Air quality issue

The Castellón region of Spain is a key region for ceramics production, accounting for approximately 40% of ceramics produced in the EU. Other areas of industrial activity include textile production, oil refining and chemical production. All of these activities and the associated road traffic have led to poor air quality. An evaluation of ambient air quality data from 2002 to 2007 identified concerns regarding concentrations of nitrogen oxides (NOX), particulate matter and heavy metals, including lead, arsenic, nickel and cadmium. 

Example of measures taken

In response to these concerns, the region implemented a range of legislative actions and measures to improve air quality, with a particular focus on reducing emissions of air pollutants from industry. From 2009 to 2012, the regional authorities reviewed the operating conditions of industrial activities to ensure compliance with requirements under EU legislation, for example the Integrated Pollution Prevention and Control Directive (now revised to the Industrial Emissions Directive). This directive requires the implementation of best available techniques (BATs). Industrial facilities improved their environmental performance to comply with permit requirements, which set new emission limit values that were 80% below previous values. The ceramic frit, glaze and pigment manufacturing sectors signed a voluntary agreement committing to reducing emission levels to below those established in permits.

Costs and trade-offs

The estimated cost was about €140 million. This does not include the costs of implementing BATs at industrial facilities and additional measures taken to clean roads and control emissions from transport.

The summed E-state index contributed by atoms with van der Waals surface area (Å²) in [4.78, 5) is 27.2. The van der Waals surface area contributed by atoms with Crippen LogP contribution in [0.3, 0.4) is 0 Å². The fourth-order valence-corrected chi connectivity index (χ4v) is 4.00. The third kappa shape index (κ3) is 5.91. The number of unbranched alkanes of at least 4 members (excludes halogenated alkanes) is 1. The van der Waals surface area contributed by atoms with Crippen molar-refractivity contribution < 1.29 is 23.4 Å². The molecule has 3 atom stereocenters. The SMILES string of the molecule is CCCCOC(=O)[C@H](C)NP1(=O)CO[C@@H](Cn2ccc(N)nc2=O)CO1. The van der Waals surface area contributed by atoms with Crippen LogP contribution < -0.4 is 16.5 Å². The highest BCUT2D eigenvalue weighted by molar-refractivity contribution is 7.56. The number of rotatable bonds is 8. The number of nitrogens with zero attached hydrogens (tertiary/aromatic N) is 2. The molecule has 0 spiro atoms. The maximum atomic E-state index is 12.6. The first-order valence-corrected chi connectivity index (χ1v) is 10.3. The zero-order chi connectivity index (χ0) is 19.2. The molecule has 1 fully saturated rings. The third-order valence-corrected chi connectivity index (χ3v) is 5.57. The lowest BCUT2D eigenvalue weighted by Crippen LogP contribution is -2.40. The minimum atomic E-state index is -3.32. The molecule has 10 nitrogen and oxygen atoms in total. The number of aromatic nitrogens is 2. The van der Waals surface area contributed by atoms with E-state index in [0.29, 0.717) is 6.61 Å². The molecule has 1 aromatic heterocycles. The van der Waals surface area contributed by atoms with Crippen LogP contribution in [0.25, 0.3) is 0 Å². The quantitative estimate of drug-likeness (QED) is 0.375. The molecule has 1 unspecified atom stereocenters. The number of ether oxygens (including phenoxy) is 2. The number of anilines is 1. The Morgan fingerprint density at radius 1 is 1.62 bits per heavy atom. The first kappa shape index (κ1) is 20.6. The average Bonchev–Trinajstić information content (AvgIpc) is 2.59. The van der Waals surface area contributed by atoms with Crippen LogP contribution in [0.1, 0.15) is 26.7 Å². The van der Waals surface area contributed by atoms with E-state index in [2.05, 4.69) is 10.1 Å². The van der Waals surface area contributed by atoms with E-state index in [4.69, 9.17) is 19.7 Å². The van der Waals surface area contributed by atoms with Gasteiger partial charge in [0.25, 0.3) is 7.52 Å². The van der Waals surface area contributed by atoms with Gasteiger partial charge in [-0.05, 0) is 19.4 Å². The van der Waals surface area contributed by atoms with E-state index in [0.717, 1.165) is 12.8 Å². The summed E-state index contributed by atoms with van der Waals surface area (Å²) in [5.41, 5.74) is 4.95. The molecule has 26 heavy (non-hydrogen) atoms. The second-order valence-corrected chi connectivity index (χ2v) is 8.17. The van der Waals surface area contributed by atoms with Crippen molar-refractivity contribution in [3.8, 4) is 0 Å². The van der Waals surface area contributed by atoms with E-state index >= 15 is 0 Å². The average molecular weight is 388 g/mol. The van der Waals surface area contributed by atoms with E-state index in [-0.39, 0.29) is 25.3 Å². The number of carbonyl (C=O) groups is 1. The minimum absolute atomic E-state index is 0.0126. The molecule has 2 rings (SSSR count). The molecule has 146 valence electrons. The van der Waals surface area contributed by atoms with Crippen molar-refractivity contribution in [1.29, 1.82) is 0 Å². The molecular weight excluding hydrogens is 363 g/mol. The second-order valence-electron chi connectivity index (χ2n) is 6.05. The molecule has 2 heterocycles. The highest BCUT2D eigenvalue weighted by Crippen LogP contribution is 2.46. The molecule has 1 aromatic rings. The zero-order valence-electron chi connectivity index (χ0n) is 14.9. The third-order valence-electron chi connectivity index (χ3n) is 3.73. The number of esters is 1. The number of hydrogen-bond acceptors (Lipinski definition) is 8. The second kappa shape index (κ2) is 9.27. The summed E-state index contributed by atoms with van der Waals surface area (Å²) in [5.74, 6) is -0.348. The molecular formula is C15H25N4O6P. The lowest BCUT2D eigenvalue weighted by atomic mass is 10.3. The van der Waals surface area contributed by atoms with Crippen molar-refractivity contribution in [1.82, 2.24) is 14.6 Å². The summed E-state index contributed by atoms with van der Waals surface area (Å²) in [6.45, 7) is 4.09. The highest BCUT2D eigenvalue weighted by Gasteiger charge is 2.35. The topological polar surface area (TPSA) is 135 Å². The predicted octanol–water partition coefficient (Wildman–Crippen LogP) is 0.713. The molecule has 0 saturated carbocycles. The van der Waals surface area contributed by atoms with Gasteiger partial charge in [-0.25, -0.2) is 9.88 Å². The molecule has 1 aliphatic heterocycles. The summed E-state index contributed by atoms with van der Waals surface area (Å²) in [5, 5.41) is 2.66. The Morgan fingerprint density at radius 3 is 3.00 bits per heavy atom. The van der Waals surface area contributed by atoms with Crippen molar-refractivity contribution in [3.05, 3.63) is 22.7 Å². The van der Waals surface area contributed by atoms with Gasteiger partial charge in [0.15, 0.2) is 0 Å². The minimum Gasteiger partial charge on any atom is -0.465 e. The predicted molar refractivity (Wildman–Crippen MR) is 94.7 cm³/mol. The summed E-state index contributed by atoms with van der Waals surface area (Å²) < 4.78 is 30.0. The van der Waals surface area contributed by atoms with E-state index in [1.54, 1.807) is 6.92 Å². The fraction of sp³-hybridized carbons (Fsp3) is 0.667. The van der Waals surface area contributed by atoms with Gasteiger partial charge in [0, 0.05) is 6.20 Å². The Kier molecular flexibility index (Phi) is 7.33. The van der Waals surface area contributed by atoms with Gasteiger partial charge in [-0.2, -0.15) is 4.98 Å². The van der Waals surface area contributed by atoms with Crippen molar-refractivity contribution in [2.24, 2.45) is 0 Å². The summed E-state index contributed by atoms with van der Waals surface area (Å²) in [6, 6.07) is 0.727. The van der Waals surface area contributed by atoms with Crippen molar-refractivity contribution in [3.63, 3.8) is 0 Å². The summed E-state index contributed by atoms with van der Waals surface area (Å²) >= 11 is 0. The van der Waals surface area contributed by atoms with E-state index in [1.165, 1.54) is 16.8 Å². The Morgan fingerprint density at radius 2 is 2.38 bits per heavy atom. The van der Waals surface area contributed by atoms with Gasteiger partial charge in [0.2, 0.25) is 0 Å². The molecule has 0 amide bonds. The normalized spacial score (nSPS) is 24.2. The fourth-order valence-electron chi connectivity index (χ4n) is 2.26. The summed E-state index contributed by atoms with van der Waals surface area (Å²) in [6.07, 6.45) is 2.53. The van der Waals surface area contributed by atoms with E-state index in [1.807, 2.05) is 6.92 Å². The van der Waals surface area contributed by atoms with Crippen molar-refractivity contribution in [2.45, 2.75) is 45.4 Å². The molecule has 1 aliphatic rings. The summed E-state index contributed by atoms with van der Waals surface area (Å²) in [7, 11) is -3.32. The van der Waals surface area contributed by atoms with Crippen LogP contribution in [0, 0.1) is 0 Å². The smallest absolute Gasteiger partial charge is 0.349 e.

Who was involved?

The regional government of Valencia was the competent authority involved in updating permits for industrial production. A range of industrial sectors were involved in the initiative, including the ceramic tiles and spray drying sector, the ceramic frit, glaze and pigment manufacturing sector, thermal power plants and chemical plants.

Lessons learnt

  • Coordinating the implementation of the air quality plan across multiple stakeholders, including industrial sectors, environmental associations, and scientific and technological institutions, was challenging.
  • Involving health professionals in the development and implementation of the air quality plan would have provided valuable information about health benefits for the local population.

Castellón region, Spain
Type of measure
Accelerating technology uptake, use of Best Available Techniques, improve environmental performance
Target pollutants
Nitrogen oxides (NOX)
Particulate matter
Heavy metals
Pollution source targeted
Description of the project (in Spanish)



Geographic coverage


Filed under:
Filed under: air pollution control
Document Actions